For direct-and transfer-printing on polyester and polyester-blend materials, Durst also offers dedicated product lines such as the Rhotex 325 and P5 TEX iSUB series. These are excellent products for fulfilling the trend towards consumer individualisation, especially in Point of Sale (POS), soft-signage, web-to-print and print-on-demand business environments. The recently introduced P5 TEX iSUB even comes with an inline fixation unit simplifying the entire production process even further.
Sustainability across the supply chain is an imperative today. How earth-friendly is your product line?
Durst has always pursued an ecological and sustainable approach, which is also firmly entrenched in our corporate philosophy. Every technical solution is evaluated against its possible effects to people and the environment, which is why, for example, solvent and eco-solvent concepts have never been pursued within our graphics and textile businesses. This goes hand in hand with our concept of sustainable print solutions where it is our clear target to offer the most sustainable digital print technologies to our customers. This starts with considering the ink technologies but also the minimum substrate waste when feeding the machine and minimum waste generation, energy and water consumption in the machine manufacturing itself.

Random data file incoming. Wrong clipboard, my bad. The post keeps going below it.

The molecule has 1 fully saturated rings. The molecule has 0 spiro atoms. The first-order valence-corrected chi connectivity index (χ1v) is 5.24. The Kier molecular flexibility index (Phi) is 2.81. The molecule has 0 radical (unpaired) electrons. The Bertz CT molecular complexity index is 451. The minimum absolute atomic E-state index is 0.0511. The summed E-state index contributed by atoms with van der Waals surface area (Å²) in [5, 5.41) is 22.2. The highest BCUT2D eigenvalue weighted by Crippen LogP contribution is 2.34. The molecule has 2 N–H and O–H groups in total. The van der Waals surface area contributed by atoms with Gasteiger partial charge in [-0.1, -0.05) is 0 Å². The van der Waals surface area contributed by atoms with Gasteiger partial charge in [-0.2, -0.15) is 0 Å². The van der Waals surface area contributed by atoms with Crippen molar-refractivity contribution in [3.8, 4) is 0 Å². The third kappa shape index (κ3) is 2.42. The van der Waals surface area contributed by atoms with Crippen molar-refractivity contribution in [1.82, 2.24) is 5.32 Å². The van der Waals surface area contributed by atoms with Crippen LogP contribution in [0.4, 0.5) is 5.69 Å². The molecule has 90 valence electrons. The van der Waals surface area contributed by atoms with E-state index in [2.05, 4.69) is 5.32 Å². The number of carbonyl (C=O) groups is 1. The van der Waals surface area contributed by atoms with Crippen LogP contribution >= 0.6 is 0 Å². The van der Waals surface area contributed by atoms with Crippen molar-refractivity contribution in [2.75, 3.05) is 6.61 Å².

Putting the spotlight on the textile industry, it has one of the most extensive water and energy footprints of all industry sectors. Analog textile printing techniques generate high amounts of ink wastage, require the preparation, cleaning and storage of screens, do not permit short production runs and utilise high water amounts. For example, the water usage for rotary screen printing is in the region of 50-60 litres of water per metre of printed product. In contrast, digital textile printing technologies are far more sustainable than analog alternatives and pave the way towards a cleaner, more efficient and more profitable textile production approach: no ink is wasted in screens but also the water consumption is much lower. According to FESPA, digital textile printing saved more than 40 billion litres of water usage in the worldwide textile industry in 2018. From this example it is evident how digital printing and especially the Durst Alpha series is contributing to sustainability improvement of the industry.